2. Dave314159ggggdffsdds Silver badge

            Re: So, shoot the messenger is still well and alive

            £12? Oddly specific number. You can get one for a quid or two that will do the basic job, or pay more for a decent one that can read the model-specific codes. Depending on age you can also connect a couple of pins in the OBD port and the car will flash the codes using the dashboard lights.

        2. cookieMonster Silver badge

          Re: So, shoot the messenger is still well and alive

          Reminds me of that scene in Big Bang Theory

          1. cookieMonster Silver badge
            Facepalm

            Re: So, shoot the messenger is still well and alive

            Seriously, a thumbs down, for a reference to a comedy where there’s actually an engine warning light scene. WTF???

            There are some seriously fucked up humans on this planet, jeeeeezz.

            Asshole.

            1. KarMann Silver badge
              Holmes

              Re: So, shoot the messenger is still well and alive

              FWIW, I was borderline on thumbs-downing it myself (but didn't), but if I had, it would have been for just referencing 'that scene' as though we're all supposed to know just what that scene is. Not for referencing that comedy, but for referencing it too vaguely.

        3. Kevin Johnston

          Re: So, shoot the messenger is still well and alive

          Had a similar issue with a Ford Fusion where the light came on and after carefully getting it to a mechanic it turned out to be the super-secret Ad-Blue tank behind the read bumper had reached the low limit (was then another £200 for Ford to top it up and clear the flag since only they have the required tools) - shysters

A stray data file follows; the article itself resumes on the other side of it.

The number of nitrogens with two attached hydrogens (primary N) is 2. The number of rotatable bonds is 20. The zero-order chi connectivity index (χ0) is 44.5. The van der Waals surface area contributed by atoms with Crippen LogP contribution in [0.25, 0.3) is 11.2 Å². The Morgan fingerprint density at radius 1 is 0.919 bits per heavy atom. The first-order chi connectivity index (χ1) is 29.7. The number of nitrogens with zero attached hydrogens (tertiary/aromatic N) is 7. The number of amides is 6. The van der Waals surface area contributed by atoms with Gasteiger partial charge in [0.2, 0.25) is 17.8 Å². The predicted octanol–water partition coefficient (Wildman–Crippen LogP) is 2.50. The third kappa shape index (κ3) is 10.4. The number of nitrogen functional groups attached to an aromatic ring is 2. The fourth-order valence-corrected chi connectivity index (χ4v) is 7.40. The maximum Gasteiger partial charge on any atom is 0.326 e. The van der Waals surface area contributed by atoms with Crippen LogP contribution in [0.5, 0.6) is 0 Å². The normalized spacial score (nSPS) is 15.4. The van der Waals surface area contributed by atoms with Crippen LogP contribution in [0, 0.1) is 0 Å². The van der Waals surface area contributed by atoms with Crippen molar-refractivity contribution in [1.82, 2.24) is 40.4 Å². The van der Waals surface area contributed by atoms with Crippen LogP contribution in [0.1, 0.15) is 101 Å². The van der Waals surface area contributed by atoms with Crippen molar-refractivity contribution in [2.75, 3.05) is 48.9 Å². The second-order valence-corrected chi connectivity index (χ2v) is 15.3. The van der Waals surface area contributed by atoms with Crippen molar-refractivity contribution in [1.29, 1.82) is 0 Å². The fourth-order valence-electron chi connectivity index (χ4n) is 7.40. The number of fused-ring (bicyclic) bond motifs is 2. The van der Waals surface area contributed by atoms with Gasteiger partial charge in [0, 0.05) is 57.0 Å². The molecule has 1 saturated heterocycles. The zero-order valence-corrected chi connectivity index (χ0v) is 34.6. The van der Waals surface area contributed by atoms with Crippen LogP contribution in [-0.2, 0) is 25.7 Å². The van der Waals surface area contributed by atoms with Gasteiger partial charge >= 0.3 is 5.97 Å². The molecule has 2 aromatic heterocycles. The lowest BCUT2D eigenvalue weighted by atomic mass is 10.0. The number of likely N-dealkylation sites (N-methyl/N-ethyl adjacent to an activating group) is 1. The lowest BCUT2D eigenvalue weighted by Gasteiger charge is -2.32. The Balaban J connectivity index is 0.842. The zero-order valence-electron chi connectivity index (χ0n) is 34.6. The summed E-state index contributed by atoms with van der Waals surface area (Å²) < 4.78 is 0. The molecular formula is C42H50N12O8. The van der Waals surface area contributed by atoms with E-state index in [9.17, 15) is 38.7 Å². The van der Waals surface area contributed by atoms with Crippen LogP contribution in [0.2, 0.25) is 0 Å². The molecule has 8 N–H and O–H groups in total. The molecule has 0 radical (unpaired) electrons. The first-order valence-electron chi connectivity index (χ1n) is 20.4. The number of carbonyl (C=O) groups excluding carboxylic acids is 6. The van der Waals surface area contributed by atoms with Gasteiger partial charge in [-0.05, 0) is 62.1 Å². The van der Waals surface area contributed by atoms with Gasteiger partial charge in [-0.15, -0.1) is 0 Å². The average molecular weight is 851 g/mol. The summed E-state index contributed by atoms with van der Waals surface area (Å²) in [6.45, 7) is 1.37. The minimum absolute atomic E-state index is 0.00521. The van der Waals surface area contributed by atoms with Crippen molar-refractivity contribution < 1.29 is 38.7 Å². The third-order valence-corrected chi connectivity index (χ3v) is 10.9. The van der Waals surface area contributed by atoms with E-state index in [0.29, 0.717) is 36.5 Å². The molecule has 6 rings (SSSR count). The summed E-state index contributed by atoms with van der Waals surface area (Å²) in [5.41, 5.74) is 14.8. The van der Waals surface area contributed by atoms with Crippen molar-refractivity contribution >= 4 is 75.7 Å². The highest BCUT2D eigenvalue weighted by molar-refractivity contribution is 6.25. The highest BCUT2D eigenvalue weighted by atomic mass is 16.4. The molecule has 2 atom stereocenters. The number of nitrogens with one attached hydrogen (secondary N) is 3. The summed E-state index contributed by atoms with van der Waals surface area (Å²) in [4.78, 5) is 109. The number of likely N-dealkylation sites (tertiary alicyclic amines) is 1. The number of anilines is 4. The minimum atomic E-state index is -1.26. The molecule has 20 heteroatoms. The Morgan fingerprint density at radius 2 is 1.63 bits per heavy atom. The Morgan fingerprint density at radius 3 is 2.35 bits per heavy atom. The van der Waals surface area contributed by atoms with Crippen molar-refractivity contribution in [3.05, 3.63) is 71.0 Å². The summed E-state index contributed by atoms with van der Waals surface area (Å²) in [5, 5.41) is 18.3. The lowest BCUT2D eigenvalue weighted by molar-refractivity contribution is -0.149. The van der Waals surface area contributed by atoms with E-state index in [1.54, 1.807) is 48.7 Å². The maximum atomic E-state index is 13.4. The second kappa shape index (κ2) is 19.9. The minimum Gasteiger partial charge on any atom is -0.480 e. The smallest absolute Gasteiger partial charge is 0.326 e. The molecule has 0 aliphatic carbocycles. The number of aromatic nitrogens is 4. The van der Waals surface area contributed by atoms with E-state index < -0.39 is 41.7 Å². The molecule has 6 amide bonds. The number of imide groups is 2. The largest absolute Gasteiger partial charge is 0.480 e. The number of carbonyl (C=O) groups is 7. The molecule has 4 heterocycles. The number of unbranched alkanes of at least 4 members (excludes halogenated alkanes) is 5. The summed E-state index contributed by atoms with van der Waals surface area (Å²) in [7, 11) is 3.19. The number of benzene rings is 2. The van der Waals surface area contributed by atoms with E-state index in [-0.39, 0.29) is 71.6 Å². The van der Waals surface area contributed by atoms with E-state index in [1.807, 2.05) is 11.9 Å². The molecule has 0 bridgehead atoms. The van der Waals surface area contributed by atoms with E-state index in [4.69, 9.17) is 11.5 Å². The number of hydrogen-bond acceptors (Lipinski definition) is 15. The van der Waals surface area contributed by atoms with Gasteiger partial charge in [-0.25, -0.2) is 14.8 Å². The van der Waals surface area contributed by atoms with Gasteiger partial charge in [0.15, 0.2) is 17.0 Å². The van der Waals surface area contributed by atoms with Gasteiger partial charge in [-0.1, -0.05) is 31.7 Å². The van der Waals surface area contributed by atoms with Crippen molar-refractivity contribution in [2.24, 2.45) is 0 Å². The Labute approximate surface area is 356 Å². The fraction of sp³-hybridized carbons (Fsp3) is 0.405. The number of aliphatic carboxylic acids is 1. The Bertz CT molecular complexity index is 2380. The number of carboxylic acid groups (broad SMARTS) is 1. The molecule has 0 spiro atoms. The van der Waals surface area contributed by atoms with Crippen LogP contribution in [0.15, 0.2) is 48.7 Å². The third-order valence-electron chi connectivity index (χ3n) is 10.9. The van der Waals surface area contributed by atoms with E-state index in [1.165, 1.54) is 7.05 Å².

1. Mint Sauce
            Boffin

            Re: So, shoot the messenger is still well and alive

            Hmm, AdBlue needs to be topped up (fairly) regularly so is unlikely to be hidden. So I wonder if Ford were also using a similar system to Stellantis - i.e. a hidden fuel additive tank or pouch (Eolys, pat fluid, other names) that the car decides is empty after certain parameters are met (e.g. 100,000 miles travelled / x fuel ups, or somesuch). THat sounds more likely including the price to refill.

            I had the emissions light come on on a Subaru once. Of course dealers want to replace lots of expensive parts. Some internetting later and I discovered the issue was that I hadn't closed the fuel cap enough 'clicks' after the last fuel up. This lead to a sensor somewhere getting upset and throwing the code...

            Sadly main dealers no longer employ mechanics with diagnostics skills. They seem to be just parts-fitters who are presumably on comission for each unnecessary part they replace!

            1. Martin an gof Silver badge